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Public servants will certainly shudder from creation of a central public grievance redressal commission and similar commissions in the states. As envisaged in the draft Bill, the commission can inquire suo motu or on complaints in terms of the Prevention of Corruption Act in denial of any public service to the concerned citizens.

Rural Development Minister Jairam Ramesh, who was assigned the task of drafting the Bill by Prime Minister Dr Manmohan Singh, told a joint press conference with Narayanasamy that the proposed legislation is yet another weapon in the government's armour to fight corruption at grassroot levels and inculcate accountability within the public services.

He described it as the fifth "rights'-based" law to look into complaints of violation of the citizens' charters formulated by each government department and to identify liabilities on public servants in case of defaults and import penalties for failure to deliver services or redress grievances in a time-bound manner.


Image: A villager participate in an anti-corruption rally
Photographs: Reuters
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Grievance Redress Bill may be passed in winter session

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Jairam asserted that the government's commitment to fight corruption was evident with the host of laws coming up for discussion during the upcoming winter session of Parliament from November 22. These include Bills on Lok Pal, Judicial Accountability, Transparency in Public Procurement laws and his Citizens Right to Grievance Redress Bill.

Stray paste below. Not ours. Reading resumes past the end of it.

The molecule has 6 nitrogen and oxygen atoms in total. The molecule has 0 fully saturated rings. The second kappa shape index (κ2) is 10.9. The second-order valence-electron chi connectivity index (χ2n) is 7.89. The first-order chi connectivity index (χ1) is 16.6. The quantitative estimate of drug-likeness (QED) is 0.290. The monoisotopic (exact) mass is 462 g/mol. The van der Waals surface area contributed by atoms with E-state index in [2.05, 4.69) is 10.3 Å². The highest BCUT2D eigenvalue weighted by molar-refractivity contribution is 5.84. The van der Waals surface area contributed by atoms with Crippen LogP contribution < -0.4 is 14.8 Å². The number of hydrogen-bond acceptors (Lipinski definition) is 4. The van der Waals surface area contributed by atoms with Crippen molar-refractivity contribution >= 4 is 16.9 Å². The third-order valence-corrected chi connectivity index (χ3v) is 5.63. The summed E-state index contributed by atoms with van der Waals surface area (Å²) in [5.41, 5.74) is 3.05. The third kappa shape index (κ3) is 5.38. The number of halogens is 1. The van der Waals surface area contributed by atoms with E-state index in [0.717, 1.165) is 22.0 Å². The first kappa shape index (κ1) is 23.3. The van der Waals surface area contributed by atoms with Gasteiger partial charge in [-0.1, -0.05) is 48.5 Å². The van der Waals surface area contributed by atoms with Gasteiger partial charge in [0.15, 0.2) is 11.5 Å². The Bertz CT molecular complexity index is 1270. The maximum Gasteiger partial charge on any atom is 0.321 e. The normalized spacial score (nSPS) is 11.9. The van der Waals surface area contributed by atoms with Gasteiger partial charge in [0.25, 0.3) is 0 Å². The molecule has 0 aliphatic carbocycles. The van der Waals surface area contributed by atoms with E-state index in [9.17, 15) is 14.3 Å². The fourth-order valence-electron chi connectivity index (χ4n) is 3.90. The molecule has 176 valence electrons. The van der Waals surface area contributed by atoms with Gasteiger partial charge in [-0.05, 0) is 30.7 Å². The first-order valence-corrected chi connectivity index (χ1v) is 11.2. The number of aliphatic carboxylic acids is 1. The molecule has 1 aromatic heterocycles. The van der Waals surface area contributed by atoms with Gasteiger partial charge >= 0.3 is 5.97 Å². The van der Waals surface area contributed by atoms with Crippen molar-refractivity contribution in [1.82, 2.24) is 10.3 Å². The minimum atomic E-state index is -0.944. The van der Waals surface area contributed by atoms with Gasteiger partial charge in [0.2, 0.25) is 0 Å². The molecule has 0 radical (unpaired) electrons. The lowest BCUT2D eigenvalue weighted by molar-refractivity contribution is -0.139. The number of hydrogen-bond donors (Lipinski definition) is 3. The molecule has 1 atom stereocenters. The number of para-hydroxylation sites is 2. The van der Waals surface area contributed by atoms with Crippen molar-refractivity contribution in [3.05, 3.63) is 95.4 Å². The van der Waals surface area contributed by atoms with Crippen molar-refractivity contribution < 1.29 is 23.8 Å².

He said the Bill is proposed to be brought as a central legislation under the concurrent list of the Constitution that shall provide a platform for the states to adopt the identical procedures as done in case of the Right to Information Act.

While the legislation will cover police, the minister said a decision to include defence services and other national security apparatus like intelligence agencies would be decided after the public suggestions are received.


Image: Rural Development Minister Jairam Ramesh assigned the task of drafting the Bill
Photographs: Reuters
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'Bill provides for citizen-friendly mechanism'